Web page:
So Who Needs a Reality Check on Clarity, Taiwan and China?

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Friday August 26, by Jerome F. Keating Ph.D.

An important issue that Taiwanese voters will have to evaluate as the 2012 elections approach is not only what each party's cross-strait policy or "China policy" is, but also how realistic it is. In line with this, barely a week before the Democratic Progressive Party (DPP) presented its policy, in an almost laughable essay a certain David Brown pontificating like a hired gun for Taiwan's ruling Chinese Nationalist Party (KMT), the People's Republic of China (PRC) and the rest of the world "demanded" that the DPP present its realistic case. "Taiwanese voters deserve a clear understanding of Tsai's policies." Ironically of course, at the very moment Brown was trying to pontificate for clarity, Tsai's team was putting the finishing touches on the party's policy. Regardless of that timing, what made Brown's essay so laughable was his implication that it was time for Tsai and not the rest of the world to do a reality check on their policies. This was more than the pot calling the kettle black; it was a stove blackened pot questioning the cleanliness of an untarnished kettle. Who does need a reality check here?

First, examine the USA. Brown states that the future direction of US-Taiwan relations "depends" on Tsai"s clarity. Has Brown ever examined his own country's clarity and past treatment in its relations with Taiwan? If one ever wanted a sandy foundation to inspire insecurity it is there. In 1970 Kissinger and Nixon were willing to sacrifice Taiwan and let if fall from the United Nations in hopes of getting China as an ally against Russia. This worked to China's advantage but surprisingly Taiwan did not roll over and play dead. Then as 1979 dawned, Jimmy Carter used a surprise late night phone call to tell Taiwan he was switching the US embassy from Taipei to Beijing. There is nothing like last minute clarity by the US on what its real position is. And finally, today when pressed, the US admits that the clarity of its official position on Taiwan is "undetermined."

World War II ended in 1945; the 1952 San Francisco Peace Treaty was blank on who gets Taiwan or even if Taiwan should rule itself. So if the USA after 65 years still cannot clearly make up and express its mind on Taiwan, what exactly drives people in the USA to feel compelled to state Tsai needs to be absolutely clear?

On the other hand of course the USA does have a "one China" policy; in that policy, it states that it believes that there is only one China, just like it believes there is only one Canada and only one Libya. Oh wait, just who does the USA recognize is in charge of Libya? Well that does not matter, it still believes there is only one Libya. But the US position on one China ends there; it says nothing about including Taiwan which is "undetermined." The USA also acknowledges China has its own one China policy, but despite the illusions of many, that does not mean that the USA accepts China's definition of what constitutes "one China" (i.e. it includes Taiwan) any more than it would accepts a definition by China that one China includes the moon. Unfortunately most people in the USA and/or the rest of the world don't either know, realize or understand the nuance of that reality.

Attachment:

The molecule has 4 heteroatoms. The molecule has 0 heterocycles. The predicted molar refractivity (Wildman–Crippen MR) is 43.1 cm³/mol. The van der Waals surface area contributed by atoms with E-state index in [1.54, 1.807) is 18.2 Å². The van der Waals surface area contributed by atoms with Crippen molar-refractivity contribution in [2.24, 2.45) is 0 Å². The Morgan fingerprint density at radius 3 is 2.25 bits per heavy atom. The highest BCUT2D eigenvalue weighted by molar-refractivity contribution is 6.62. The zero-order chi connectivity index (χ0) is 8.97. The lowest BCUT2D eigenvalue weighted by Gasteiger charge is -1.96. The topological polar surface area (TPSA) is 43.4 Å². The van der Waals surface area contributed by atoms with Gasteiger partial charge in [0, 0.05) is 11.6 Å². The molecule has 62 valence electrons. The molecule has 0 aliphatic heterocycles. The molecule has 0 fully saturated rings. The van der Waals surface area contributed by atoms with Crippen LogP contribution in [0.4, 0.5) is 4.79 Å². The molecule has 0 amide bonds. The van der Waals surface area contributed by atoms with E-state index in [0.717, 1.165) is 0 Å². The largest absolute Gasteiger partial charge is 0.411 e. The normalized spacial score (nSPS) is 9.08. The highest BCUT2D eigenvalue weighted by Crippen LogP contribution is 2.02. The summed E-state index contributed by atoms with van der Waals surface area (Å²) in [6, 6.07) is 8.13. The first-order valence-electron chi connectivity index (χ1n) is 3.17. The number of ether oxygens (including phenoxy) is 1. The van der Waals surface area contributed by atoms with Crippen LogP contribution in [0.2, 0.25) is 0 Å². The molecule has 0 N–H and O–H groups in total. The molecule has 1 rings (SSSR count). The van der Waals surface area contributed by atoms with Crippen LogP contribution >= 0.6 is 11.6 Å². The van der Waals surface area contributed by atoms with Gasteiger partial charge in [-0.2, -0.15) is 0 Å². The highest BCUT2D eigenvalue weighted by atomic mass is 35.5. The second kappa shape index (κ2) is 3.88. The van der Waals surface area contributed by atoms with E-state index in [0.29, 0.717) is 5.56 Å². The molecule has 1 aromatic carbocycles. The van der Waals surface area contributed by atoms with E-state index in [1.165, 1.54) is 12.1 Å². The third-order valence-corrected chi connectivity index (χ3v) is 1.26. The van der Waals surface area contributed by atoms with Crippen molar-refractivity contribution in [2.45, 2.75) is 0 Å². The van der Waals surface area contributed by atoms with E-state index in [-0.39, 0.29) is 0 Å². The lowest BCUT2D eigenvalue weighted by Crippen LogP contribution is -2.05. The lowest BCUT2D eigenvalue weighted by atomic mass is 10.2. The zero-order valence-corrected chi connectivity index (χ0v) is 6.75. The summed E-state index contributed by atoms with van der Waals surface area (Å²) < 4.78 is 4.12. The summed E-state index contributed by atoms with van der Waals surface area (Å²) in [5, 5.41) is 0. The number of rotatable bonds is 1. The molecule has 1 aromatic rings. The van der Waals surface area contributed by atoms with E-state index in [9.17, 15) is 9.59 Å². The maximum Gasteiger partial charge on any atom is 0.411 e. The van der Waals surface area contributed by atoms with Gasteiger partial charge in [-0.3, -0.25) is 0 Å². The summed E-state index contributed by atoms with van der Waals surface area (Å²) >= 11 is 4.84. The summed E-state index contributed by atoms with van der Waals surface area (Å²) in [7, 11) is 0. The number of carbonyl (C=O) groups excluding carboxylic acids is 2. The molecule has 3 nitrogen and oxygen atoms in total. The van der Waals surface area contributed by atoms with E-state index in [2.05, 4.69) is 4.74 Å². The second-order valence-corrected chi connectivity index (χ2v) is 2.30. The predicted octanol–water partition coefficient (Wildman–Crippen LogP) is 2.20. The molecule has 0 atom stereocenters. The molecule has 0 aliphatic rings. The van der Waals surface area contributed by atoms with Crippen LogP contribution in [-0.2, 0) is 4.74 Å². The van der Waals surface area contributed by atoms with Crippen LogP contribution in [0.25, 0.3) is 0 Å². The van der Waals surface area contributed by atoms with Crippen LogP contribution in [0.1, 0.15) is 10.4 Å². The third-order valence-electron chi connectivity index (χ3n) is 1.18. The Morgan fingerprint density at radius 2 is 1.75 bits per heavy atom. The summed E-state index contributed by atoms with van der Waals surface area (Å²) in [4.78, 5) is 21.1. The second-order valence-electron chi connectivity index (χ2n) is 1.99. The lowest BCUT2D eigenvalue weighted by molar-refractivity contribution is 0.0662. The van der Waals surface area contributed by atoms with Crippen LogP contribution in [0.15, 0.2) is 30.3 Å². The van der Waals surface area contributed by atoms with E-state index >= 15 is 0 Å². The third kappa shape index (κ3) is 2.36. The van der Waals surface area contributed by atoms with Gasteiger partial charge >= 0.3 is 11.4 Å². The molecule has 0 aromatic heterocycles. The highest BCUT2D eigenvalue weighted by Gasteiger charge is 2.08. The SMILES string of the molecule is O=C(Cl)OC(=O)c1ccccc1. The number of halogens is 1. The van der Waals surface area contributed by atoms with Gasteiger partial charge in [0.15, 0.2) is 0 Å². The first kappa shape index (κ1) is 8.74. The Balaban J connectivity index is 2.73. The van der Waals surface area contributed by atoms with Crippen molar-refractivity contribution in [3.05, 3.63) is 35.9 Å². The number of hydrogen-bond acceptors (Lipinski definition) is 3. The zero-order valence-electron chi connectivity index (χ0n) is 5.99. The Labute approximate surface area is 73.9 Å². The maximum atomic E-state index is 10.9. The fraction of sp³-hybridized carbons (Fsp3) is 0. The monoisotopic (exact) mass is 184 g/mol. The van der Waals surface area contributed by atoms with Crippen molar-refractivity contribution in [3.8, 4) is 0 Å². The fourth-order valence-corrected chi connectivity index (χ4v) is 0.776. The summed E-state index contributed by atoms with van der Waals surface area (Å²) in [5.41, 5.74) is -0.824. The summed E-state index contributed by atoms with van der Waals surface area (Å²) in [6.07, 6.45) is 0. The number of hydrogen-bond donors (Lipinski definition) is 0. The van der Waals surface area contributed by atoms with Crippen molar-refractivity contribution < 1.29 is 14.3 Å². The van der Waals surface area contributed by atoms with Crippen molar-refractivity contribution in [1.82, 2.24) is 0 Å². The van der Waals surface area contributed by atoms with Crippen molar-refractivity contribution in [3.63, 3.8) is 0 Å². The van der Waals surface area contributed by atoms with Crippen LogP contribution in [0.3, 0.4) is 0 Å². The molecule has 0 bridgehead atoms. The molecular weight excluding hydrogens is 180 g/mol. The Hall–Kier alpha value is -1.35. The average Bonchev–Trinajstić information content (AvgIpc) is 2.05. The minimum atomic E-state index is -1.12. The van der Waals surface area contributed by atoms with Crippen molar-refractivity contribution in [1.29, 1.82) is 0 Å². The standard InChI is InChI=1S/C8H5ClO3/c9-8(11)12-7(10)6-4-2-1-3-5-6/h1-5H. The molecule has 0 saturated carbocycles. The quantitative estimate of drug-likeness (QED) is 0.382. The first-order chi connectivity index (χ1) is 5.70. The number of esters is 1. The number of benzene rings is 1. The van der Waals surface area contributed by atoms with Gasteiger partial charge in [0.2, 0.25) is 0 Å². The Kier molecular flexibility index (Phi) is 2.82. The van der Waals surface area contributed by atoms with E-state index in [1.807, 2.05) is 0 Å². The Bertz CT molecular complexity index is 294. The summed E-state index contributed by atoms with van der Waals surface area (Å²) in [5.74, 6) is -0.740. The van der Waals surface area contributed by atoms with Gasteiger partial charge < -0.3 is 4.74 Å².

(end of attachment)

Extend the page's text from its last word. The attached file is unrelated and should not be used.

Let's go to Taiwan's current president whom Brown states voters have had a three year record by which to judge. How realistic and clear is his position? How does one judge smoke and mirrors and the claims of the emperor that he has clothes? First Ma insists on the bogus 1992 consensus. The consensus is an admitted Su Chi fabrication and Ma does not want to take ownership of anything beyond that. Is it Ma's conviction that if he tells a lie long enough, people will believe it? Is that clarity? So while Su Chi admits he invented the term in 2000, and Lee Teng-hui Taiwan's President in 1992 says there was no consensus, Ma still believes if he keeps repeating it, the gullible people of Taiwan and the world will believe it. Who really needs the reality check here?

Second of course there is Ma's definition of what constitutes "one China." Ma believes that the Republic of China (ROC) is the true one China. He acknowledges that the PRC does not accept that and has its own definition. Nonetheless he somehow still claims that this creates a mutual trust between them. Ma states that according to the ROC Constitution, the ROC is the true, real one China. Following this is the implied reality that the "other" China that the PRC leaders rule is the phony China. Involved in Ma's claim is his vision that he rightfully rules not only China, but also Tibet, Mongolia and Xinjiang. How this builds mutual trust on both sides and with the rest of the world challenges credibility unless the PRC leaders say to themselves, we can go along with this fool and just wait for the apple to fall into our hands. Does the rest of the world realize this?

Tsai's position on cross-strait relations deserves its own subsequent article. In brief, it holds that Taiwan is a maritime country and a young democracy. It denies the fabrication of the 1992 consensus and will not build its policies on such a fabrication. It has no ill will towards China and is willing to negotiate the "strategic stalemate" of their relationship and past history. It strongly supports regional peace. That is much closer to reality and a much healthier formula for all countries involved.